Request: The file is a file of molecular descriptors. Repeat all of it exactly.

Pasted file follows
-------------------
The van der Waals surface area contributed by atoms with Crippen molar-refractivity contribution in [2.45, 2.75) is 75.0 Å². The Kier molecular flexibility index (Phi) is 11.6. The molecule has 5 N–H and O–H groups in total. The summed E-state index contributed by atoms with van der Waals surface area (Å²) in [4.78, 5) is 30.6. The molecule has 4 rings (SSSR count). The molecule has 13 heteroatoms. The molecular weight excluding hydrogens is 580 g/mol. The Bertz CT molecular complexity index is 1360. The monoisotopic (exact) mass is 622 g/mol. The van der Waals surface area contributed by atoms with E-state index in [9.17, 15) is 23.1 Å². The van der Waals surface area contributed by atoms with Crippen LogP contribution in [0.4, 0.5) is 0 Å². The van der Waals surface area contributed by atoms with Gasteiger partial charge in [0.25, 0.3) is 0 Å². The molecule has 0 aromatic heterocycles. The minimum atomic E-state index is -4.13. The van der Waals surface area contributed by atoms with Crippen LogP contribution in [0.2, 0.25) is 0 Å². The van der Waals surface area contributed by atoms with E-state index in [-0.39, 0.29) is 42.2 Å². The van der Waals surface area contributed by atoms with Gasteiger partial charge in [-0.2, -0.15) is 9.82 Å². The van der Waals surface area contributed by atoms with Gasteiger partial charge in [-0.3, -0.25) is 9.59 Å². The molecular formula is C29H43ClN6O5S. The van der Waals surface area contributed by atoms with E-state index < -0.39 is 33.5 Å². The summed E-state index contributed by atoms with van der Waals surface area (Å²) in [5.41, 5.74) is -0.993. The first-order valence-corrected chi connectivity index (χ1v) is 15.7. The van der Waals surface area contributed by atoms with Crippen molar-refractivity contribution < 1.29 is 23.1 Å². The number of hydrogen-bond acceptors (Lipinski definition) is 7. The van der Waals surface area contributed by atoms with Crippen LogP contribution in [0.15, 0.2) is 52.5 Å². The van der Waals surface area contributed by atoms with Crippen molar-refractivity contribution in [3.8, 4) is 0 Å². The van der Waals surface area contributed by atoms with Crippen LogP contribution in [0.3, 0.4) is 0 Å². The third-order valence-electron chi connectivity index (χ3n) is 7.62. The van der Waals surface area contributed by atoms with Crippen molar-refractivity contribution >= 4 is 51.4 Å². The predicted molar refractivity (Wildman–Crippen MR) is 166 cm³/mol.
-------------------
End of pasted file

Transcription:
The van der Waals surface area contributed by atoms with Crippen molar-refractivity contribution in [2.45, 2.75) is 75.0 Å². The Kier molecular flexibility index (Phi) is 11.6. The molecule has 5 N–H and O–H groups in total. The summed E-state index contributed by atoms with van der Waals surface area (Å²) in [4.78, 5) is 30.6. The molecule has 4 rings (SSSR count). The molecule has 13 heteroatoms. The molecular weight excluding hydrogens is 580 g/mol. The Bertz CT molecular complexity index is 1360. The monoisotopic (exact) mass is 622 g/mol. The van der Waals surface area contributed by atoms with E-state index in [9.17, 15) is 23.1 Å². The van der Waals surface area contributed by atoms with Crippen LogP contribution in [0.4, 0.5) is 0 Å². The van der Waals surface area contributed by atoms with Gasteiger partial charge in [0.25, 0.3) is 0 Å². The molecule has 0 aromatic heterocycles. The minimum atomic E-state index is -4.13. The van der Waals surface area contributed by atoms with Crippen LogP contribution in [0.2, 0.25) is 0 Å². The van der Waals surface area contributed by atoms with E-state index in [-0.39, 0.29) is 42.2 Å². The van der Waals surface area contributed by atoms with Gasteiger partial charge in [-0.2, -0.15) is 9.82 Å². The van der Waals surface area contributed by atoms with Gasteiger partial charge in [-0.3, -0.25) is 9.59 Å². The molecular formula is C29H43ClN6O5S. The van der Waals surface area contributed by atoms with E-state index < -0.39 is 33.5 Å². The summed E-state index contributed by atoms with van der Waals surface area (Å²) in [5.41, 5.74) is -0.993. The first-order valence-corrected chi connectivity index (χ1v) is 15.7. The van der Waals surface area contributed by atoms with Crippen molar-refractivity contribution < 1.29 is 23.1 Å². The number of hydrogen-bond acceptors (Lipinski definition) is 7. The van der Waals surface area contributed by atoms with Crippen LogP contribution in [0.15, 0.2) is 52.5 Å². The van der Waals surface area contributed by atoms with Crippen molar-refractivity contribution in [3.8, 4) is 0 Å². The van der Waals surface area contributed by atoms with Crippen LogP contribution in [0.3, 0.4) is 0 Å². The third-order valence-electron chi connectivity index (χ3n) is 7.62. The van der Waals surface area contributed by atoms with Crippen molar-refractivity contribution >= 4 is 51.4 Å². The predicted molar refractivity (Wildman–Crippen MR) is 166 cm³/mol.